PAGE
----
Company: BOEHRINGER INGELHEIM
CHEMICAL CLASS of the active ingredient(s):
PARASITES CONTROLLED* (spectrum of activity):
- Tapeworms: Treatment of infections with adult Dipylidium caninum and Echinococcus multilocularis.
- Gastro-intestinal roundworms: Treatment of infections with gastrointestinal nematodes (L4 larvae and adults of Toxocara cati, Ancylostoma tubaeformae and Ancylostoma braziliense).
- Prevention of heartworm disease (Dirofilaria immitis).
- Cats, 1.8 to 5.5 lbs bw: 1 unite applicator with 0.3 ml (containing 1.20 mg eprinomectin + 24.90 mg praziquantel)
- Cats, 5.6 to 16.5 lbs bw: 1 uni applicator with 0.9 ml afoxolaner (containing 3.60 mg eprinomectin + 74.70 mg praziquantel)
- LD50 (acute oral) in rats: estimate > 5000 mg/kg (according to SDS) for the spot-on.
- Estimated Hazard Class according to the WHO: not applicable for veterinary medicines
WARNING !!!: Never use on cats products approved only for use on dogs, and vice-versa. Never use on cats or small dogs products approved for large dogs.
WARNING ! Heartworm preventatives stop development of microfilariae to adult worms but do not cure infections with adult worms. These preventative medicines are different from those curative anthelmintics that kill the adult worms. But preventatives may kill a few adult worms. If this happens, such dead worms may block lung vessels, which can be seriously harmful, even fatal for the pet. Consequently, heartworm preventatives are usually not administered to pets that are already infected with adult worms (hence the need for periodic diagnostic tests), because the risk of serious complications is real. The infection has first to be treated with adequate curative anthelmintics before preventative products are administered. This is however not trivial, and also risky for the same reason.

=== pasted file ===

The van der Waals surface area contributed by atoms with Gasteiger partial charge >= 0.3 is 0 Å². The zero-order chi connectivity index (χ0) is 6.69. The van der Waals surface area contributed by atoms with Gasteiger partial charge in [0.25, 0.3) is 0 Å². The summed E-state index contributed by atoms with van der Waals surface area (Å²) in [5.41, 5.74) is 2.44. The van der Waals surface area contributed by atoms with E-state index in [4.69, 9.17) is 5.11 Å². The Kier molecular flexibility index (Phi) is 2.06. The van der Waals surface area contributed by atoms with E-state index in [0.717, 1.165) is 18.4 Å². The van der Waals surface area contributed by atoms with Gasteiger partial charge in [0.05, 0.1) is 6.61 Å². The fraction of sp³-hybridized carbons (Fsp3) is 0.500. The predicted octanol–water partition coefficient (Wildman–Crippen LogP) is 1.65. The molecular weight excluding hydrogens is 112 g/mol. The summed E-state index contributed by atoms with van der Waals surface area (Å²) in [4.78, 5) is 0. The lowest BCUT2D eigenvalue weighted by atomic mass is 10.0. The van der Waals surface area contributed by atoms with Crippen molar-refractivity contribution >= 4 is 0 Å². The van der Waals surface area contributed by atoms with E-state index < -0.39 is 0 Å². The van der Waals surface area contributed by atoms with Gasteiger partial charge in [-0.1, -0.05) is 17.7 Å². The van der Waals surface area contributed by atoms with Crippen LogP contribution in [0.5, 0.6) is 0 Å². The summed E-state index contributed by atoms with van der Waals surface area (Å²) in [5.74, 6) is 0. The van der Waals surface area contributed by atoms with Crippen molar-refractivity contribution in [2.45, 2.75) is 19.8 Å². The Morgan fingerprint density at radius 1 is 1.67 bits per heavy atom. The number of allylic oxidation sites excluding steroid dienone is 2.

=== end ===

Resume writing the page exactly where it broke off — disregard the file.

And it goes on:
General information on the safety of veterinary antiparasitics is available in specific articles in this site (click to visit):
- General safety of antiparasitics for domestic animals.
- General safety of antiparasitics for humans.
- General safety of antiparasitics for the environment.
Risk of resistance development? YES
There are reports on resistance of Dirofilaria heartworms to macrocyclic lactones (e.g. eprinomectin, ivermectin, milbemycin oxime, moxidectin, selamectin, etc.) in the USA, reported particularly in the South. In this region, this means that if a heartworm preventative fails to achieve the expected efficacy, chance is real that it is due to resistance. Elsewhere and for the time being, if a heartworm preventative fails to achieve the expected efficacy, chance is very high that either the product was unsuited for the control of Dirofilaria heartworms, or it was used incorrectly. However, resistance cannot be excluded. And considering the massive use of macrocyclic lactones worldwide for heartworm prevention, it wouldn't be surprising that resistance emerges in other regions in the next years.